The topic of healthy school start times has come up every few years in Ridgefield. Today, however, new information makes the conversation more compelling. Recently, three of the nation’s most highly regarded health agencies -- the US Centers for Disease Control & Prevention, the American Academy of Pediatrics, and the American Medical Association -- have issued policy statements declaring that no adolescent should start school before 8:30 am. Research clearly demonstrates that starting school later improves the health, well-being and performance of adolescents. Medical authorities now assert that schools should make changes accordingly. Districts across the country, and two in our backyard (Wilton and Greenwich), have found solutions and are reaping the many benefits.
Busing does not have to be expensive. Greenwich initially formulated an in-house estimation of $1.6 million to accommodate later school times. Then they hired an agency that specializes in optimizing bus schedules. For approximately the cost of one bus per year, they discovered that there were several options that they hadn’t previously considered. Newly discovered options cost as little as $180,000, a fraction of the original estimate.
No child, big or small, should wait in the dark for the school bus. In the past, only two options were presented to the town: move high school start times out and start elementary school much earlier (to the tune of $480,000) or do nothing. What we can learn from Greenwich, which has 11 elementary schools, is that with a full analysis we will likely discover several more options. Evaluating multiple transportation options for maximum efficiency is critical to finding a viable solution.
Sports will be impacted-- in a good way. Wilton High School has had a later start time since 2003 and they have worked through any scheduling challenges. A Stanford study determined that athletes who sleep later have a whopping 68% reduction in athletic-related injuries. Professional baseball and football teams as well as college teams have recognized the importance of sleep to the improved performance of their athletes and have changed their practice and travel schedules accordingly. The Connecticut Interscholastic Athletic Conferences states “later start times… improve student achievement…and [the CIAC] will continue to offer student-athletes the same opportunities for sports participation… regardless of individual district decisions on school starting times.”
It is our responsibility to protect the health of all students. No matter what time school starts there will be some people who want a different start time. Public health agencies have made clear recommendations about start times based on scientific research. It is not a question of "what do you want?” but rather of “what is best for you?” If the CDC were to issue a travel alert to Costa Rica due to Zika, and a student field trip was scheduled to go there, would we still send our students? Even if they really, really wanted to go? If high levels of lead were found in the school’s drinking water, would we survey the students or parents of the school to see if they were okay with the elevated level? Of course not. At best it would be deemed irresponsible. At worst, we would fear a lawsuit. So why would we continue with a school schedule that is known to be unhealthy for our youth? There is not one study, nor one agency statement, that contradicts the growing evidence that later start times make for healthier, more successful students.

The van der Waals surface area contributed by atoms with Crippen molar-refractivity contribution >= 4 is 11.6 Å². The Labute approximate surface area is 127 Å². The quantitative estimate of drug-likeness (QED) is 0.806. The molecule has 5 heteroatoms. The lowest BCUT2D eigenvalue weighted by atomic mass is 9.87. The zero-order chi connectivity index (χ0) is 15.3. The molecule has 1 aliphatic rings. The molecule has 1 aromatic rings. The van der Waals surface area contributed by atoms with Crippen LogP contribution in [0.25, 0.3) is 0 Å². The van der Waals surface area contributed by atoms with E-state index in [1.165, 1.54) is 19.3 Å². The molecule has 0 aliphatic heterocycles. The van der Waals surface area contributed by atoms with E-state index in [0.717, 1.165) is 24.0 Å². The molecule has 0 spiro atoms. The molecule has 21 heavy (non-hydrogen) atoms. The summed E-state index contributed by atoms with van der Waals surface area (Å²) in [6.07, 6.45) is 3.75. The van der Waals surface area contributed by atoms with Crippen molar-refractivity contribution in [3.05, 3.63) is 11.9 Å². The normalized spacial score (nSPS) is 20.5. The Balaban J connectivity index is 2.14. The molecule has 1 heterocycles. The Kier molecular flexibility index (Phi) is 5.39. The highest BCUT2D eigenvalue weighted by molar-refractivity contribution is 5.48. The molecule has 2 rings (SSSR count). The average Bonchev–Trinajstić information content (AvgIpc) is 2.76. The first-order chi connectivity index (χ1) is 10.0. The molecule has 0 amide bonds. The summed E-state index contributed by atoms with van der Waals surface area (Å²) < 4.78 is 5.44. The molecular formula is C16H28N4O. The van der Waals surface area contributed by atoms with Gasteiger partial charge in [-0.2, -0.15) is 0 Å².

This is a matter of biology, not mind over matter. Research shows that adolescents begin to release the sleep hormone melatonin around 10:45 p.m. and stop releasing it around 8 a.m. This makes it physiologically difficult for teens to fall asleep early and wake early. A joint Stanford/U.S. Air Force Academy study demonstrated that the overall performance and health of students improved significantly when school start times were pushed out by 50 minutes. Arguably two of the most demanding and rigorous schools could not deny the benefits of starting later. Why do we?
There is a solution for every district. No two districts are the same, and thus no two solutions will be the same. However, there are three things successful districts do have in common: They familiarize themselves with the data rather than make assumptions. They make the conscious decision to put the health, well-being, and academic performance of their students above all else. And they choose to focus their attention on opportunities for success rather than obstacles and barriers.
Albert Einstein said, “We cannot solve our problems with the same level of thinking that created them.” The first step to finding a solution is being open to the fact that one exists. After all, isn’t that what we expect from our leaders and want to model for our children?
For links to public statements and research studies, or to sign the petition, please visit: https://actionnetwork.org/petitions/start-ridgefield-high-school-later
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Start School Later, Inc., is a 501(c)(3) non-profit organization working at local, state, and national levels to raise awareness about and advocate for safe and healthy school hours. Start School Later, StartSchoolLater.net, and the Start School Later logo are the trademarks of Start School Later, Inc. and are used here with permission. The statements made here by Start School Later Ridgefield, CT